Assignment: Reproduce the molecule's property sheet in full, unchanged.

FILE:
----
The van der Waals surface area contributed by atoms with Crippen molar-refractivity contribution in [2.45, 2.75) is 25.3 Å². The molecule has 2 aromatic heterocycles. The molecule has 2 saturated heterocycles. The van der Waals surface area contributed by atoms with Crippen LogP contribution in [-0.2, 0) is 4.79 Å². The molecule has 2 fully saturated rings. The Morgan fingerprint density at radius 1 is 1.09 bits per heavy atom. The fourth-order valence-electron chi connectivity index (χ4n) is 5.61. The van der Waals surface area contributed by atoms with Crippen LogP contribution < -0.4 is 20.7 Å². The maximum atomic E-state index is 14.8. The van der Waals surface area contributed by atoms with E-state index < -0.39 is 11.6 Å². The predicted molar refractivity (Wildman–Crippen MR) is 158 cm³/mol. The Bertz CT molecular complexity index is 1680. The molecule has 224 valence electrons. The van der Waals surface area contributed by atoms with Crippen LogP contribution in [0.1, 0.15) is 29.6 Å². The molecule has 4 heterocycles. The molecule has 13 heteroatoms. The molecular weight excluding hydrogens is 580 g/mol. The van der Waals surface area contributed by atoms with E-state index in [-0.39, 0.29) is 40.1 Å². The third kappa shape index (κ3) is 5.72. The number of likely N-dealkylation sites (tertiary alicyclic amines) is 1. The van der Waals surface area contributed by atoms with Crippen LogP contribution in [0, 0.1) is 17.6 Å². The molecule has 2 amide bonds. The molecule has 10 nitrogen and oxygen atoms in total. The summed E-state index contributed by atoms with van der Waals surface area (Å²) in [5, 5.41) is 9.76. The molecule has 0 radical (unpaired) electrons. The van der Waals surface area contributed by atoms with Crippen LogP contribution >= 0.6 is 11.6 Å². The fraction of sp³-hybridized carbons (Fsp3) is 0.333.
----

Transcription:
The van der Waals surface area contributed by atoms with Crippen molar-refractivity contribution in [2.45, 2.75) is 25.3 Å². The molecule has 2 aromatic heterocycles. The molecule has 2 saturated heterocycles. The van der Waals surface area contributed by atoms with Crippen LogP contribution in [-0.2, 0) is 4.79 Å². The molecule has 2 fully saturated rings. The Morgan fingerprint density at radius 1 is 1.09 bits per heavy atom. The fourth-order valence-electron chi connectivity index (χ4n) is 5.61. The van der Waals surface area contributed by atoms with Crippen LogP contribution < -0.4 is 20.7 Å². The maximum atomic E-state index is 14.8. The van der Waals surface area contributed by atoms with E-state index < -0.39 is 11.6 Å². The predicted molar refractivity (Wildman–Crippen MR) is 158 cm³/mol. The Bertz CT molecular complexity index is 1680. The molecule has 224 valence electrons. The van der Waals surface area contributed by atoms with Crippen LogP contribution in [0.1, 0.15) is 29.6 Å². The molecule has 4 heterocycles. The molecule has 13 heteroatoms. The molecular weight excluding hydrogens is 580 g/mol. The van der Waals surface area contributed by atoms with E-state index in [-0.39, 0.29) is 40.1 Å². The third kappa shape index (κ3) is 5.72. The number of likely N-dealkylation sites (tertiary alicyclic amines) is 1. The van der Waals surface area contributed by atoms with Crippen LogP contribution in [0, 0.1) is 17.6 Å². The molecule has 2 amide bonds. The molecule has 10 nitrogen and oxygen atoms in total. The summed E-state index contributed by atoms with van der Waals surface area (Å²) in [5, 5.41) is 9.76. The molecule has 0 radical (unpaired) electrons. The van der Waals surface area contributed by atoms with Crippen LogP contribution >= 0.6 is 11.6 Å². The fraction of sp³-hybridized carbons (Fsp3) is 0.333.